Corruption: UK Companies Slip In Bribery Rankings
The British government needs to pressure its fellow G20 members for action on corporate bribery and “level the playing field” for UK companies overseas, the anti-corruption watchdog Transparency International (TI) has said.
Releasing its 2011 report on corporate bribery payments on Wednesday, TI said that companies from Russia and China are seen as the most likely to pay bribes overseas.
The UK has fallen two places to eighth on the rankings, despite the enactment of the Bribery Act in July, which finally brought the country in line with standards on overseas corruption set by the Organisation for Economic Cooperation and Development (OECD).
While that law is too recent to have had a major effect on the UK’s position in the rankings, it is still disappointing that the country has slipped despite its rhetorical focus on anti-corruption, according to Chandrashekhar Krishnan, executive director of Transparency International UK.
“Certainly, I hope that now we have a robust new law, that it will be enforced vigorously,” Krishnan said.
The United States has become more active in recent years in using the Foreign and Corrupt Practices Act (FCPA) to prosecute companies who use illicit payments to further their business interests overseas, and a new piece of legislation – the Dodd-Frank Act – compels natural resource companies to disclose payments made to government officials overseas. The European Union is pursuing similar legislation.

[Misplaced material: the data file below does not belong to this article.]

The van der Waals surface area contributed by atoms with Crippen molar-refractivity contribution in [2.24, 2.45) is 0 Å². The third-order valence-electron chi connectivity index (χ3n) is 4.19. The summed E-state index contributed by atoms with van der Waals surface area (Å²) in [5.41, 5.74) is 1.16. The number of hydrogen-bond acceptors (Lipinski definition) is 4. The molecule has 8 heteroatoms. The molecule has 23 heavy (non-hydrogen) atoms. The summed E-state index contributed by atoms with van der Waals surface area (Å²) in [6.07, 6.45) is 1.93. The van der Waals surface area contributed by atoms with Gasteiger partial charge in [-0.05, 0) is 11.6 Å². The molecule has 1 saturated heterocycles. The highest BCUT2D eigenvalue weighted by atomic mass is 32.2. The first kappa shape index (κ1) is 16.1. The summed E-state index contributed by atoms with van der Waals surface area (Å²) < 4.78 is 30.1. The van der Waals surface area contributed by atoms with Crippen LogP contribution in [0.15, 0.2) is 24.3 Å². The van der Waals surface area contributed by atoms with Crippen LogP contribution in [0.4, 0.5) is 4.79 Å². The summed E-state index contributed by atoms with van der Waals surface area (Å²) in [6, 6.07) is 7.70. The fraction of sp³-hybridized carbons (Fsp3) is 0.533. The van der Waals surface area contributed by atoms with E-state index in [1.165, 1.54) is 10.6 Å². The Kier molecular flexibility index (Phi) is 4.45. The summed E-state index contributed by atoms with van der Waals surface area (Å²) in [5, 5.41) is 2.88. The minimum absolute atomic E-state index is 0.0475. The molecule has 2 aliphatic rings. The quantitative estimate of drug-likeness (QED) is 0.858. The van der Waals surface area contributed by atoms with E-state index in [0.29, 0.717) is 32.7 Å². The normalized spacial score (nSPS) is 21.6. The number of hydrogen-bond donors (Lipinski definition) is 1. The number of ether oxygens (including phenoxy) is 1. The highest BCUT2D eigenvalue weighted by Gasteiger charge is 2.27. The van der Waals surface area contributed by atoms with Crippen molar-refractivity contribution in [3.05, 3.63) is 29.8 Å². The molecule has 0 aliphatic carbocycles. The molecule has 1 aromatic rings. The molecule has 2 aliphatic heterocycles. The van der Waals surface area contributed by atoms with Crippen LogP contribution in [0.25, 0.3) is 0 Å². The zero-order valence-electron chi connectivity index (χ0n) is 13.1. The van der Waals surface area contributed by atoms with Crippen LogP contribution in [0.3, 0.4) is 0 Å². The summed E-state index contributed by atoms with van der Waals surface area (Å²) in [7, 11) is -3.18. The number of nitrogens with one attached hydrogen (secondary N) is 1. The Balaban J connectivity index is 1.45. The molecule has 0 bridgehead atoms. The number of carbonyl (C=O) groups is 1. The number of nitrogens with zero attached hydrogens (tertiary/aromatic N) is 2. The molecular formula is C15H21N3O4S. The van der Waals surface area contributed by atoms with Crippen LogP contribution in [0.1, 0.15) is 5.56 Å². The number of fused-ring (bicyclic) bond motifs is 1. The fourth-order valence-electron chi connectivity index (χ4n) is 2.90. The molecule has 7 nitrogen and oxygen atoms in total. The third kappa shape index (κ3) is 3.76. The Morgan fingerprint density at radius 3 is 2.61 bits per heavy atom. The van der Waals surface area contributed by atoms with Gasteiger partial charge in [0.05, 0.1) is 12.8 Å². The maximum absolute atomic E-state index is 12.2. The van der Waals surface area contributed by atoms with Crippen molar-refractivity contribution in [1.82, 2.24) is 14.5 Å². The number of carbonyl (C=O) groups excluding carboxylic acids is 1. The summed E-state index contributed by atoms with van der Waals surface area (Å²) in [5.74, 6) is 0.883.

However, with companies from China in particular increasingly doing business overseas in competition with UK and other peers, the playing field is unbalanced, TI warns. If companies from other jurisdictions are able to get away with paying bribes, UK businesses may be pressured to do the same in order to compete.
Smaller businesses are at a greater risk of succumbing to this pressure, as they rely more heavily on individual contracts, whereas larger companies are more able to absorb lost business. With better legal advice, multinationals are more likely to have taken steps to comply with the legislation. They are also typically under more scrutiny from law enforcement.
“Many of the larger multinationals have done quite a lot to put [processes] in place,” Krishnan said. “The question is whether they are monitoring and implementing them.”
The temptation to succumb to the idea of corruption as ‘business as usual’ would be enormously damaging, Krishnan said, adding “We would just have a race to the bottom.”
Widespread corruption adds to the cost of doing business and reduces the development impact of enterprise, with money that would otherwise be directed either to tax or jobs instead being concentrated amongst corrupt officials. In the long term, it undermines political stability and the competitiveness of economies.
The construction and public works industry, as well as the oil and gas and natural resource sectors are seen as the most prone to bribery, according to TI.
Both China and Russia have pledged to tackle overseas bribery by their companies, but with corruption endemic to differing degrees within the two countries, the likelihood of concrete action in the near term is slim. This is why, Krishnan said, the UK government needs to pressure its peers at the G20 to take action.
In the meantime, Krishnan urges companies to “hold the line” and stick to their principles in the short term, in order for longer term gain.